Beyond cost, there are operational considerations. Bryan Martindale, HP DesignJet category manager, Americas, offers up a few more questions to ask:
- Productivity: How much faster can my organization move forward by not having to wait for a vendor?
- Convenience: How much “back-and-forth” will be saved by printing my own large-format documents?
- Security: In a highly connected world, am I adding risk by bringing a large-format printer into my organization and onto my network?
- Ease of print: How easy is it to use a new large-format printer? Will this involve significant training time?
- Financial: Considering all of the costs (including equipment, consumables, workflow needs), and considering all of the benefits (including convenience and productivity), does the return on investment justify a move to in-house printing?
“The decision [to invest in a large-format printer] isn’t so much predicated on the size of a team, but more so on the volume of printing that is done,” Canon’s Honn says. “Generally speaking, as printing volumes increase, so does the justification for an in-house printer.”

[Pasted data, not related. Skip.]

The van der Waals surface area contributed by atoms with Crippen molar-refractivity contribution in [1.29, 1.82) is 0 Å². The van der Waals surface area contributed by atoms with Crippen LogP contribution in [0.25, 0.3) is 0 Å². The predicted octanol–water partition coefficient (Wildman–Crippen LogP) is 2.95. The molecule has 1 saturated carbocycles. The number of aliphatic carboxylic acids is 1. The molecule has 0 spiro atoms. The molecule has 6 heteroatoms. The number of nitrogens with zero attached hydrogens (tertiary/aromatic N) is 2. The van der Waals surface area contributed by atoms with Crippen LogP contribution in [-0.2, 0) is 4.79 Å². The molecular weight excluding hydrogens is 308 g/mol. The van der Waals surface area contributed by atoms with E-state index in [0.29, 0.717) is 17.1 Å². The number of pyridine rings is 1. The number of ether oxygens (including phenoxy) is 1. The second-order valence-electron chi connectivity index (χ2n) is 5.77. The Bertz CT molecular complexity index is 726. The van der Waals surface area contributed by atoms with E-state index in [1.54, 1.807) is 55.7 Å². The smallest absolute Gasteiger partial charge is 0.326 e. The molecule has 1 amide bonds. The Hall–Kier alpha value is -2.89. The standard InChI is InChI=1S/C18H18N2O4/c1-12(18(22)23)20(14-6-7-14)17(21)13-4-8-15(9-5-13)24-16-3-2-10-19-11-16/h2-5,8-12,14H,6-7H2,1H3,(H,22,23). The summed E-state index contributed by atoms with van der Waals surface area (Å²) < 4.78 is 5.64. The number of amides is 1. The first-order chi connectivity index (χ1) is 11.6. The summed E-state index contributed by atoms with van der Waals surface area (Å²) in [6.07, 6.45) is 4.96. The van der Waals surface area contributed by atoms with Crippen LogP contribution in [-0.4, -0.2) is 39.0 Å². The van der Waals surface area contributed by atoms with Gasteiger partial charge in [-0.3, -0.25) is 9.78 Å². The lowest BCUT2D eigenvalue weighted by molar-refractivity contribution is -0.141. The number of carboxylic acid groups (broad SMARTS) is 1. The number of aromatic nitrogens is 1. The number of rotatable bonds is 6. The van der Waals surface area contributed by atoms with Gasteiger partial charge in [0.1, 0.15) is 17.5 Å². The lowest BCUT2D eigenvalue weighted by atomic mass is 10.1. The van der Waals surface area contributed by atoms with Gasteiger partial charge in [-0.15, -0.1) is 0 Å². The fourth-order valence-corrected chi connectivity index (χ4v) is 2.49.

Epson’s Kochanowski diverges slightly from Canon’s print volume position. “Any sort of printing you’re doing can warrant large format. You can save so much time vs. sending it out—even for one to two prints a day,” he says.
Size of team can influence the purchasing decision however, Kochanowski acknowledges. Whether a company has one or two users sharing a printer, or printers designed for an entire 100-person-plus enterprise team sending into one server (or any size in-between), it really “boils down to what’s in the budget,” he says.